Changing the face of rock drumming, Keith Moon exploded (quite literally) into the drumming world, finally bringing drumming to the forefront of the band. Like his style or not, his crazy antics paved the way for modern rock drumming.
© Words Tracey Wilmot
Back in '79 thanks to the movie of the same name Quadrophenia was back on the shelves and broadening the brief mod revival scene as it was peaking. I was a 15 year old mod discovering the album for the first time and as a lone mod girl in a school full of punks and skins, I related to Jimmy's story of the angst of youth, growing up and experiencing heartbreak and disappointment for the first time and the rebellious attitude of youth.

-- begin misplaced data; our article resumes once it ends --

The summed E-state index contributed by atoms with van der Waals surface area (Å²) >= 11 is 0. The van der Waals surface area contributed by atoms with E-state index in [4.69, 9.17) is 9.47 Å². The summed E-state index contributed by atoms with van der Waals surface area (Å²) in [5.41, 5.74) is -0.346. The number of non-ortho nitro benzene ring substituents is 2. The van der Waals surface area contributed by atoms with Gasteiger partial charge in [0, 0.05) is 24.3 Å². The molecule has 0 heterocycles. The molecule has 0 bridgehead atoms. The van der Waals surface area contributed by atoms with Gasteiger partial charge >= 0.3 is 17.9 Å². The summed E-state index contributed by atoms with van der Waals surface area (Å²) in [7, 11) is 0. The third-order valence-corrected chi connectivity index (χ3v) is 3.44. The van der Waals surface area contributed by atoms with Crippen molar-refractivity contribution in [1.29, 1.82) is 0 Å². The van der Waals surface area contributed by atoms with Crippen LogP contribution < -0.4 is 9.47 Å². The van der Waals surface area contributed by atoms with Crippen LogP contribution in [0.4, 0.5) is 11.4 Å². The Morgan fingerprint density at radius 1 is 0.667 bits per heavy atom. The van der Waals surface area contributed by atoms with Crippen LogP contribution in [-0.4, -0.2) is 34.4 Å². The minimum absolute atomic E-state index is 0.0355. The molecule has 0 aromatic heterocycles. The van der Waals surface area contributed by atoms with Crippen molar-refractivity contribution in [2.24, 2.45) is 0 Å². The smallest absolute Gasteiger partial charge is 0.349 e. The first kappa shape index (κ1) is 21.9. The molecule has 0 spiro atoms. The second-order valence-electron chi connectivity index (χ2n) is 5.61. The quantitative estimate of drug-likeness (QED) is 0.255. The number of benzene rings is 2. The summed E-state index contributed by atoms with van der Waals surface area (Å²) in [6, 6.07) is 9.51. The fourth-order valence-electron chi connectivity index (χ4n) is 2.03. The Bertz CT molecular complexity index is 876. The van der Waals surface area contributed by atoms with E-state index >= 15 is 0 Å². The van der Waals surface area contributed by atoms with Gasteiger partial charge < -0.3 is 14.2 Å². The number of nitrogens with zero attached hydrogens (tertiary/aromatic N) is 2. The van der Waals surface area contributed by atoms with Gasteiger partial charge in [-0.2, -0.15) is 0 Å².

As if the brightly coloured Rolls Royce prowling the back streets of old town Poole wasn't unlikely enough in the mid-1960s, seeing Keith Moon step out on Green Road and bellow to his mate Chris Ferguson must have blown the minds of the locals.
"Yeh, Moonie was some character," says Chris today, with due understatement.
When I was a pimply, quivery-voiced teenager trying to act cool whilst my balls dropped, like every teen, I knew everything. At least I thought I did. No-one could tell me anything, because I just wouldn’t listen. In my little bubble world, I also thought I knew everything about music.